Newquay in the Cornish Riviera

Newquay in the Cornish Riviera / L.H. Coller.

From a present-day perspective, the typographic and design choices at work in this Cornish Riviera poster by L. H. Coller don’t seem out-of-place for an advertisement of the time, or even necessarily for a current one — many travel advertisements use multiple views of the same location in their layouts, for example. Throughout the 1920s, however, this design choice, a staple of Great Western Railway posters, was generally considered to look crowded and unappealing.[1] Various new art movements had appeared on the scene in this period — Art Deco and the German Plakatstil, or “poster style,” were particularly influential in advertising — and it is easy to see how, next to the bold art that characterized these movements, the painted scenery of the Cornish Riviera in this poster may have appeared old-fashioned by comparison.

One aspect of this poster, however, represented the new and forward-thinking: the sans serif type benearth the header. Older Roman-style typefaces (for a famous example, see Times New Roman) had all included serifs, and traditional Gothic faces were more complex still. The new popularity of sans serif fonts among artists was a departure from the norm, what Peter Bil’ak calls “the youngest model of letterform construction, (…) reactive, standing in opposition to traditional typefaces.”[2] In an example of pushback against these new fonts, one typographer active in the 1920s, J. L. Frazier, writes of sans serif fonts or “block letters” as unprofessional and suggestive of crude prehistoric engravings.[3] Despite criticisms like these, sans serif fonts have endured.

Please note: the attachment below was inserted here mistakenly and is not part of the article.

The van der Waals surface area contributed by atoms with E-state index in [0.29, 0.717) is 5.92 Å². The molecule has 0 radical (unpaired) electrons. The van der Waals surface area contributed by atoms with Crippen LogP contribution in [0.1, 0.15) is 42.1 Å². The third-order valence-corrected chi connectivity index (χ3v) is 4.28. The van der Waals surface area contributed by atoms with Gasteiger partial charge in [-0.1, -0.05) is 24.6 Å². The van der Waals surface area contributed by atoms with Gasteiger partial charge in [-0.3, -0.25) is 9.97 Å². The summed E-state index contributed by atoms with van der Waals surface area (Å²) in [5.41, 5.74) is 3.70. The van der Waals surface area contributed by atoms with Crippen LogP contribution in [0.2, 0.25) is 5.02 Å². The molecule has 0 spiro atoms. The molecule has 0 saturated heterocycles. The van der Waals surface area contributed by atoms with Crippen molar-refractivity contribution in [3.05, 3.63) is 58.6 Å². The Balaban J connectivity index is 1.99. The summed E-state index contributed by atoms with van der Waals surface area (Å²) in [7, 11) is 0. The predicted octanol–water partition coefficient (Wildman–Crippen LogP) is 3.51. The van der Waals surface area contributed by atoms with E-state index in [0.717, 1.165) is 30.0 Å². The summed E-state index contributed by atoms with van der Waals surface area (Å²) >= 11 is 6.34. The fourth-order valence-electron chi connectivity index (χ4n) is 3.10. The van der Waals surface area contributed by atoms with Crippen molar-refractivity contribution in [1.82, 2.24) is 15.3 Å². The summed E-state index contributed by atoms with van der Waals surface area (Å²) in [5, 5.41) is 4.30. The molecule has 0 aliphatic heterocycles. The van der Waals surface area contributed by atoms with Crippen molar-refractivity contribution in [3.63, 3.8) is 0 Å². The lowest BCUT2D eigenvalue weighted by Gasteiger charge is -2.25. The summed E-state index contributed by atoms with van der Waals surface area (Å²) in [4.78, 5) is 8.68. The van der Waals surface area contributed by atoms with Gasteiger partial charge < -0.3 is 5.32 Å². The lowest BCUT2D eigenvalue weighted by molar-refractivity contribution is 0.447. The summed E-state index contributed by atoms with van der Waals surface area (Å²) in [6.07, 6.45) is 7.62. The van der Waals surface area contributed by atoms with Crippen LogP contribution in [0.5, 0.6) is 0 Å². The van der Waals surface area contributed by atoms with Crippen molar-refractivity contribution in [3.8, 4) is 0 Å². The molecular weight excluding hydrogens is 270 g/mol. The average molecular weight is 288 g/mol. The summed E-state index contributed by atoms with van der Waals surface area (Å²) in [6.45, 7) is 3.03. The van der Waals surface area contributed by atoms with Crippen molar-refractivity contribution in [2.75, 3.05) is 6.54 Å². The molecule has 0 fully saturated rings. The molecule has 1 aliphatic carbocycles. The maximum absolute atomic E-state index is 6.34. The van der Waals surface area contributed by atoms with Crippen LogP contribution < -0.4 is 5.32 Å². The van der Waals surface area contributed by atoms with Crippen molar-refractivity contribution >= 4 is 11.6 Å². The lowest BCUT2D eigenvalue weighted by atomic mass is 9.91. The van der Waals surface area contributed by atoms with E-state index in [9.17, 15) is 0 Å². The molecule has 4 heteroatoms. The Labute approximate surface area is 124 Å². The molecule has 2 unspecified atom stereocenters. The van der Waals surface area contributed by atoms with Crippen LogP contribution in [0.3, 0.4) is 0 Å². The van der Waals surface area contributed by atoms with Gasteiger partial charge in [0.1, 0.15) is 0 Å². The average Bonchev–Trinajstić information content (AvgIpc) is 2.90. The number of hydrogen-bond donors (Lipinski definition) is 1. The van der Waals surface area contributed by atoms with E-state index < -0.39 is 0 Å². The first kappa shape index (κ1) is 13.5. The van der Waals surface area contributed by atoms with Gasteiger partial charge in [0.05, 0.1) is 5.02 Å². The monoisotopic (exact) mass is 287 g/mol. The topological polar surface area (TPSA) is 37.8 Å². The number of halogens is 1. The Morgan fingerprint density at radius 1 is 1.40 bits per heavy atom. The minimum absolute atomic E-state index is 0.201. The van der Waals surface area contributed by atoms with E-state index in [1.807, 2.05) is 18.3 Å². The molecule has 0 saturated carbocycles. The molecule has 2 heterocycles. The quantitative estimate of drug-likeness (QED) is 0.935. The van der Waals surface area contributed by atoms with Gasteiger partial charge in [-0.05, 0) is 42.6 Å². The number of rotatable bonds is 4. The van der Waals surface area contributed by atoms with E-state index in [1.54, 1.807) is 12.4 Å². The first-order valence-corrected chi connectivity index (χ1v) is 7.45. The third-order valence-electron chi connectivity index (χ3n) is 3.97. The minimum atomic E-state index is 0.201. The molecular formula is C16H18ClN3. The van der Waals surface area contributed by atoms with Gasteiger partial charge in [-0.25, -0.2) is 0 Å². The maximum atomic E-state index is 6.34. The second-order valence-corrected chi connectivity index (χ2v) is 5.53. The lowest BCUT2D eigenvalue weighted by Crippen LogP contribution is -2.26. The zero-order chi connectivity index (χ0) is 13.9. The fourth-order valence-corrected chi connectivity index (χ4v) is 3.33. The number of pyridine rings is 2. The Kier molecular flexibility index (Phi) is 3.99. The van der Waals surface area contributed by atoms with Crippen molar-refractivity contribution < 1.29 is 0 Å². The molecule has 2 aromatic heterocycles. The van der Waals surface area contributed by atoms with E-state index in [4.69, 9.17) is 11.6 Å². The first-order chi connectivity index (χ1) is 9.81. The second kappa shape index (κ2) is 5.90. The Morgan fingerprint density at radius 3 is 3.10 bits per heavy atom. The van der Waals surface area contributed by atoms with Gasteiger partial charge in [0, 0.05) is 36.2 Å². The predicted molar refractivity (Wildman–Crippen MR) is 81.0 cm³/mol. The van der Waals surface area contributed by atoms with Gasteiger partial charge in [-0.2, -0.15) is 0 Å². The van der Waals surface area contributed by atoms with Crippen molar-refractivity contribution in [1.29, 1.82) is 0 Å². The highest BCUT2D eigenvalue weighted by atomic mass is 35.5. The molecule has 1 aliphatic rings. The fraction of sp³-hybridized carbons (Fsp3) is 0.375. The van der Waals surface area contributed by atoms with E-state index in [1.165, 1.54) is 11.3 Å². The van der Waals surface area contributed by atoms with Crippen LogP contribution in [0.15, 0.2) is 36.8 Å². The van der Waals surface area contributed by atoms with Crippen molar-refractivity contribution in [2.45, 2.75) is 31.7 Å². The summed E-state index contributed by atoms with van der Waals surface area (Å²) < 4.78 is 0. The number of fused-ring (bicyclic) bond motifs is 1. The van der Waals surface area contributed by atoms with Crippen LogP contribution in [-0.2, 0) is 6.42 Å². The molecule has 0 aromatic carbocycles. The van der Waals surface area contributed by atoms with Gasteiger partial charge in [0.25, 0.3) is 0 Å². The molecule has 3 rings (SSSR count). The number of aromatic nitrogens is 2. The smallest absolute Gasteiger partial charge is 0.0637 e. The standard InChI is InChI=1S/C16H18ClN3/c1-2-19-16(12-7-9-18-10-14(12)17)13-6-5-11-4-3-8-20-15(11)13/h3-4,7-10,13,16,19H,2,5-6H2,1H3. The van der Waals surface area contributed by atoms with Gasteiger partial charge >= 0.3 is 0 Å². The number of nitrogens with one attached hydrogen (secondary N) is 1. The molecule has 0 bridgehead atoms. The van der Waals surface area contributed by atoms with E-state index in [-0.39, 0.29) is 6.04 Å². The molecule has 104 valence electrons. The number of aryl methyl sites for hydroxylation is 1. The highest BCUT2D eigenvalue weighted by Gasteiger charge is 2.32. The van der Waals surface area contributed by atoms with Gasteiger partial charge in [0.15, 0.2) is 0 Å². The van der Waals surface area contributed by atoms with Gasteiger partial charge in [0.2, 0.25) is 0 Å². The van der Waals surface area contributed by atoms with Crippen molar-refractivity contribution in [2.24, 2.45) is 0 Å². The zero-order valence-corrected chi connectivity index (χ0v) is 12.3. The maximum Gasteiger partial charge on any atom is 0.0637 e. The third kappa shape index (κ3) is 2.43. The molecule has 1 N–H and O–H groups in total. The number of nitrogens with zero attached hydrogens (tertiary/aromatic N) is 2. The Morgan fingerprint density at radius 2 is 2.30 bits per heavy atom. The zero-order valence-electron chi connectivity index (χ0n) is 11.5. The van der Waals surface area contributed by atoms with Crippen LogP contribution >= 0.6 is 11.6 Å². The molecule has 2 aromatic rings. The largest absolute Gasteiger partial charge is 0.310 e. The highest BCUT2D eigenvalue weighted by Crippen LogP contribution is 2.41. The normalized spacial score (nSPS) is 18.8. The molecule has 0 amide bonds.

A 2019 photo of a Newquay beach.

Some modern-day scholars have argued for more sophisticated readings of the Great Western Railway’s poster illustrations, analyzing, for instance, the way GWR used its advertising to influence how their customers saw the British landscapes being advertised.[4] This suggests that, as with other travel posters in the library’s collection, national identity was a concern for the Great Western Railway and its artists. This Newquay poster can be seen as an example of the difficulty in maintaining this national image in a poster while also balancing an appealing and artistically current aesthetic. It can also be read as a study in the simple changing of tastes over time.


[1] Cole, Beverly, and Richard Durack. Railway Posters 1923-1947. Laurence King, 1992.

[2] Biľak, Peter. "A Brief History Of Sans Serif Typefaces". Typotheque, 2019, Accessed 11 Dec 2020.

[3] Frazier, J. L. Type Lore. [S.N.], 1925.

[4] Medcalf, Alexander. “‘We Are Always Learning’: Marketing the Great Western Railway, 1921–39.” The Journal of Transport History, vol. 33, no. 2, Dec. 2012, pp. 186–211, doi:10.7227/TJTH.33.2.3.